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No Maintenance Mower
You've never seen a home-built mower like this hydrostatic "no-maintenance" machine built by Christopher Tull, Lafayette, Ind.
Tull's father Ted, who passed away before the mower was completed, played a big part in planning the design of the mower before building started. "We were tired of replacing drive belts, pulleys, sprockets and maintaining all the other parts on our riding mowers. Except for changing oil in the engine, putting air in the tires, and sharpening the blades, this is a completely maintenance-free machine that does the job twice as fast as our old mowers," says Tull, noting that it used to take two riding mowers 4 hrs. apiece to mow their 5 acres of lawn, which is covered with trees. He now does the same job in 4 hrs. with his speedy home-built mower, which moves at speeds from 0 to 15 mph.
The mower's efficiency is due to its hydrostatic, single-drive wheel design that makes it easy to maneuver around trees and other obstacles - no hand trimming required. The wheel is fitted with a 26-in. "ag tire" and turns 90? in either direction. "It's got plenty of power and one wheel digs up the lawn less." says Tull, noting that it also made the mower more economical to build since it only required one hydraulic drive motor.
Front wheels are wide ATV 21-in. tires. Tull used the big tires for better flotation. He says they also give an excellent ride. The 50-in. shaft-driven mower deck is a Deere that was purchased new from a dealer. Tull mounted a hydraulic motor directly on the deck to eliminate potential problems with the gearbox. He speeded up rpm's of the blades from 2,200 to 2,500 which he says resulted in a better cut and more vacuum. He used the Deere deck on the mower because the same mountings can be used for a blade, snowblower and other attachments.
The mower steers with a conventional steering wheel rather than levers for convenience. Steering valves control an 8-in. slave cylinder connected to a jackshaft at the rear of the tractor. The jackshaft is geared down 2:1 through a pair of pulleys - connected by the only chain on the machine - to allow for the 180? range of motion of the drive wheel.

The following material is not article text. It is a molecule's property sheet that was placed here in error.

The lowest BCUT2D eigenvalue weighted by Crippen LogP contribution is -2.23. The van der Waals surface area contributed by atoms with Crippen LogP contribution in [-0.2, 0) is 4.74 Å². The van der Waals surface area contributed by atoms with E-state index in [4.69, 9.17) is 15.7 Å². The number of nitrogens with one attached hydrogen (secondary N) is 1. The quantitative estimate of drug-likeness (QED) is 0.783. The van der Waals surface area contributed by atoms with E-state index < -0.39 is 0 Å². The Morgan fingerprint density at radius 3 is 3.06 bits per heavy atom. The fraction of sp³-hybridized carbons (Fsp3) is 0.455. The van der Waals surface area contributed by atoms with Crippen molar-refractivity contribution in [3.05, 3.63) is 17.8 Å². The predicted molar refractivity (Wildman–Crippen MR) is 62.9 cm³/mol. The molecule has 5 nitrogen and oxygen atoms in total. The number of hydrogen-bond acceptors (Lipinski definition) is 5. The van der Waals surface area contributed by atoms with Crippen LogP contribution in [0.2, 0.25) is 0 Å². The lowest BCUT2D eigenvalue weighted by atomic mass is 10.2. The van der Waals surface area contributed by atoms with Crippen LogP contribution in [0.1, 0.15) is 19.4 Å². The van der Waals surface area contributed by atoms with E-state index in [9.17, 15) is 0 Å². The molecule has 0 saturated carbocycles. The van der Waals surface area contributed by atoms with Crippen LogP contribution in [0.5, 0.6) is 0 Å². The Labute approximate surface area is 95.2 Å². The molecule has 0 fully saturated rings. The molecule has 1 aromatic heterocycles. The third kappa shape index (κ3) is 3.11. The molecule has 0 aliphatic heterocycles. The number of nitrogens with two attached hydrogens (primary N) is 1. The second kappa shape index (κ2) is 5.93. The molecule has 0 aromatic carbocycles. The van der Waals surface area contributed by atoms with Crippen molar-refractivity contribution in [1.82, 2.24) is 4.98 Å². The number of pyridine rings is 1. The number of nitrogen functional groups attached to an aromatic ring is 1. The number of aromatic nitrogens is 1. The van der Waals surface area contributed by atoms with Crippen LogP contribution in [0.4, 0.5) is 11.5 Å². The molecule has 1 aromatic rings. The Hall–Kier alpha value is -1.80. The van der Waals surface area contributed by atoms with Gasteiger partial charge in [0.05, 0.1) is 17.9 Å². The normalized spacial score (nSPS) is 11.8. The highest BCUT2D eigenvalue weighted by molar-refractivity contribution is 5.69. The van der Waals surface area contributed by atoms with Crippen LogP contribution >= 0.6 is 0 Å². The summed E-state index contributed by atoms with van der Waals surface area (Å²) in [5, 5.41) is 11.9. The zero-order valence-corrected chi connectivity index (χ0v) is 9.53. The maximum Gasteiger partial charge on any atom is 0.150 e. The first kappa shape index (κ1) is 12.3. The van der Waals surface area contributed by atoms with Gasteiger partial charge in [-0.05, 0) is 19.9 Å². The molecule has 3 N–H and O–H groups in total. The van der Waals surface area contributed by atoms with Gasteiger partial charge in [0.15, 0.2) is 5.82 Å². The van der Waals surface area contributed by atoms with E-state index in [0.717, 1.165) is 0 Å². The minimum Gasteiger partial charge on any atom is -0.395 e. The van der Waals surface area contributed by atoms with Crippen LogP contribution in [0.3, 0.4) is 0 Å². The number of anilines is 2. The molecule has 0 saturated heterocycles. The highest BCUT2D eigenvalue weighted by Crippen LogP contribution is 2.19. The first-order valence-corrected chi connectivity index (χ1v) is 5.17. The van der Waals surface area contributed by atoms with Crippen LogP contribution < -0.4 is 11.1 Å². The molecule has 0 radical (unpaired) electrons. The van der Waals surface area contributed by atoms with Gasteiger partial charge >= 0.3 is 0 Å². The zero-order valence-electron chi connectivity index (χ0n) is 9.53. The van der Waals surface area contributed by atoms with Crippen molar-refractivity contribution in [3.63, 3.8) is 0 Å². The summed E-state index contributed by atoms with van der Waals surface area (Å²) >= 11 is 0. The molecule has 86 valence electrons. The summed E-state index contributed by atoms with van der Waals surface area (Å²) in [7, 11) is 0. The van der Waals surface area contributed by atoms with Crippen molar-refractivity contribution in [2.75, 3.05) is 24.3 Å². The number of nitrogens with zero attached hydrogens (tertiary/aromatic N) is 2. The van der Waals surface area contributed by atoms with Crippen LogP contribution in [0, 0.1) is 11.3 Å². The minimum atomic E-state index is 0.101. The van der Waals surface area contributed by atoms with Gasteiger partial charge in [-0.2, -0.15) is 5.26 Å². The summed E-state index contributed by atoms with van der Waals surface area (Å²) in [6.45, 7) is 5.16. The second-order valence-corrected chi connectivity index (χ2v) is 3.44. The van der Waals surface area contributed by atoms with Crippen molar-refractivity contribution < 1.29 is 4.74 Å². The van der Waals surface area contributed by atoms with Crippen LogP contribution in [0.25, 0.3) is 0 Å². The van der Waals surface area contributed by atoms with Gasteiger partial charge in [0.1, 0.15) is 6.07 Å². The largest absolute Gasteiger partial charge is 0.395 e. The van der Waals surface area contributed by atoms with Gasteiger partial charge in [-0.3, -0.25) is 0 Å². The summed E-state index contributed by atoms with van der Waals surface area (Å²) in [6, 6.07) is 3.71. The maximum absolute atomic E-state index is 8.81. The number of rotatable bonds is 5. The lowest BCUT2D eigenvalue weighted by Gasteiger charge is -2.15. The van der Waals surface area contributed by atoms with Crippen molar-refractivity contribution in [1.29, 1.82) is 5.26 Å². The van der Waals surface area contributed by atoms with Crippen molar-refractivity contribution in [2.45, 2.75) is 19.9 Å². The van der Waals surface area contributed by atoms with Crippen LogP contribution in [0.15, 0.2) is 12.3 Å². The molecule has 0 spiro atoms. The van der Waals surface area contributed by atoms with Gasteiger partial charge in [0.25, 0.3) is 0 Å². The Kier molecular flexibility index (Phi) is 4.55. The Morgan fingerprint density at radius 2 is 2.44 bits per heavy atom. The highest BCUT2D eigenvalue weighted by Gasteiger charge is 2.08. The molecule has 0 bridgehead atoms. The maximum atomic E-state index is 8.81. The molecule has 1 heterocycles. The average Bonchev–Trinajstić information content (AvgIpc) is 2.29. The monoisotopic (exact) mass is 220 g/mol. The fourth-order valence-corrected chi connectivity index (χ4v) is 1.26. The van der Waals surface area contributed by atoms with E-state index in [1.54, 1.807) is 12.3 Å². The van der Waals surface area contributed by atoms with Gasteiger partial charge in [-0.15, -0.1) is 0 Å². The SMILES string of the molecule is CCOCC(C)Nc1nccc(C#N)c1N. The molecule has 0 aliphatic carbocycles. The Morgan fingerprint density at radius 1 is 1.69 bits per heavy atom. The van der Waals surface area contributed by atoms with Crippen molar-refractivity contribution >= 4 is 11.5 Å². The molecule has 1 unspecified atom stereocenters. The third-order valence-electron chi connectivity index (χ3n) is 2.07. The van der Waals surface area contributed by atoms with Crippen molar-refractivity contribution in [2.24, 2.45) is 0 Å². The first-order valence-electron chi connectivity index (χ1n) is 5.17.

A 19-hp. twin cylinder Kohler gas engine provides power to the hydraulics. It runs at a constant 2,800 rpm's at throttle and burns fuel at a rate of 1 gal. per hour. A 7-gal. fuel tank mounts on one side of the mower and a matching 7-gal. hydraulic reservoir mounts on the other side. The frame is built out of heavy 3-in. channel iron.
"I wouldn't change a thing. This mower should last my lifetime and when some of the parts do wear out they can all be easily rebuilt. It's as good or better than the most expensive commercial mowers that cost $10,000 or more. I spent about $4,500 for parts, including the deck which cost $1,400," says Tull. He works for Carter Manufacturing in Brookston, Ind., a company that builds custom combines and other harvesting equipment for seed corn companies and universities. He says he'd be willing to custom-build the mower for about $8,700.
For more information, contact: FARM SHOW Followup, Christopher M. Tull, 7510 N. 1000, E. Lafayette, Ind. 47905 (ph 317 564-6023).

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1987 - Volume #11, Issue #3